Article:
OSIRIS was built by a consortium led by the Max-Planck-Institut für Sonnensystemforschung, Katlenburg-Lindau, Germany, in collaboration with CISAS, University of Padova, Italy, the Laboratoire d’Astrophysique de Marseille, France, the Instituto de Astrofisica de Andalucia, CSIC, Granada, Spain, the Research and Scientific Support Department of the European Space Agency, Noordwijk, The Netherlands, the Instituto Nacional de Tecnica Aeroespacial, Madrid, Spain, the Universidad Politechnica de Madrid, Spain, the Department of Astronomy and Space Physics of Uppsala University, Sweden, and the Institut für Datentechnik und Kommunikationsnetze der Technischen Universität Braunschweig, Germany. The support of the national funding agencies of Germany (DLR), France (CNES), Italy (ASI), Spain (MEC), Sweden (SNSB), and the ESA Technical Directorate is gratefully acknowledged. This activity has been realized under the WAC/Rosetta Agenzia Spaziale Italiana (ASI) contract to the Istituto Nazionale di Astrofisica (INAF) I/024/12/0. We also thank the anonymous referee of the manuscript for providing constructive comments that helped to improve this paper.

References

Appendix A: Units

In the following we list and define the physical parameters and units we used.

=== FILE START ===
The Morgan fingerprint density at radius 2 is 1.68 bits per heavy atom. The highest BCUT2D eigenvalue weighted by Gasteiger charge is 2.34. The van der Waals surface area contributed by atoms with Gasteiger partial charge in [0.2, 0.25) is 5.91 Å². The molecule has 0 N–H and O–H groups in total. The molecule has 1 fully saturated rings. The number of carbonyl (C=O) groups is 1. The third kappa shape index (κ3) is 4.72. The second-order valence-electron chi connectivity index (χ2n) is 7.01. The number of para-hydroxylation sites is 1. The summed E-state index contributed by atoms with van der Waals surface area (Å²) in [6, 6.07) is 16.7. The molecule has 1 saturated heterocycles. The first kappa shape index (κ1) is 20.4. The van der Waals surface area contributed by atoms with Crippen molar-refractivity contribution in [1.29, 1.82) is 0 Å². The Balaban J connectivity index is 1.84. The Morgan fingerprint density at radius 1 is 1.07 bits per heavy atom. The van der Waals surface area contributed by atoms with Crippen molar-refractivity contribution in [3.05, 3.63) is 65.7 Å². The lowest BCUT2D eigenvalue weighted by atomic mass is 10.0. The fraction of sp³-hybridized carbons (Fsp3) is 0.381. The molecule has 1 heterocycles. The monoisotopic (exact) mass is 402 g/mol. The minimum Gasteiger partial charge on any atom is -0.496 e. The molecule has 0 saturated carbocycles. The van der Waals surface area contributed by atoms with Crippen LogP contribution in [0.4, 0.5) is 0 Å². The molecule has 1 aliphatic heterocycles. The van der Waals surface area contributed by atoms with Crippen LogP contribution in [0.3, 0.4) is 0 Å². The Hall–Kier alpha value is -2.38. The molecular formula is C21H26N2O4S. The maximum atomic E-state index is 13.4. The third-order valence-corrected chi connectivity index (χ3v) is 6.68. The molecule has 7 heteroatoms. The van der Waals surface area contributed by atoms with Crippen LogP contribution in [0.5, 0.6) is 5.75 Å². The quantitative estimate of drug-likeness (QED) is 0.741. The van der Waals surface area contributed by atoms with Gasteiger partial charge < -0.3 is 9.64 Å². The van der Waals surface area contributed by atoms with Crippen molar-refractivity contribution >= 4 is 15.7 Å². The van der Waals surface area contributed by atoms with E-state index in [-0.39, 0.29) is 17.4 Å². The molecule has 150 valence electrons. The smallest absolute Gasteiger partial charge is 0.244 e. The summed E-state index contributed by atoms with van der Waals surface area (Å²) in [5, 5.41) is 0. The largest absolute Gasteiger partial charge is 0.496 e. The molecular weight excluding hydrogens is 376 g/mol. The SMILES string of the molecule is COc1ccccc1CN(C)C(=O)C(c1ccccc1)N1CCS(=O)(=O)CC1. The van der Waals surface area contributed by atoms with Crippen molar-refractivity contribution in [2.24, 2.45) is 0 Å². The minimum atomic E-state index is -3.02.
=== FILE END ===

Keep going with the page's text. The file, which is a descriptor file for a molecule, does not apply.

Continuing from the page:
• The irradiance is the power incident on a surface. It is expressedin the International System as W m-2.

  • The spectral irradiance is the power incident on a surface per unit wavelength, here expressed as W m-2 nm-1.

  • The radiance is the power emitted by a source per unit solid angle and unit area perpendicular to the emitting direction, expressed as W m-2 sr-1.

  • The spectral radiance is the power per unit solid angle per unit area per unit wavelength, here expressed as W m-2 nm-1 sr-1.

The abscal factor presented in this paper is the factor needed to convert images from count rate into spectral radiance, so that the pixel-per-pixel signal associated with the target, observed in a particular passband, is directly comparable with a flux calibrated spectrum of the target in a wavelength interval around the central wavelength of the band.

Appendix B: Description of the double star 16 Cyg A+B

The two stars 16 Cyg A and B are slightly different from the Sun. In particular, 16 Cyg A is larger than 16 Cyg B, and both are larger than the Sun. From Takeda (2005) and Takeda et al. (2005) we can find the log L of both 16 Cyg A and B, in terms of L, transformed from the absolute visual magnitude MV by means of the bolometric correction (B.C.) obtained by interpolating the results reported in Alonso et al. (1995). We summarize these results in Table B.1, where Teff is computed for all stars from a spectroscopic method using the equivalent width values of FeI and FeII lines. Both 16 Cyg A and B are very close to the Sun.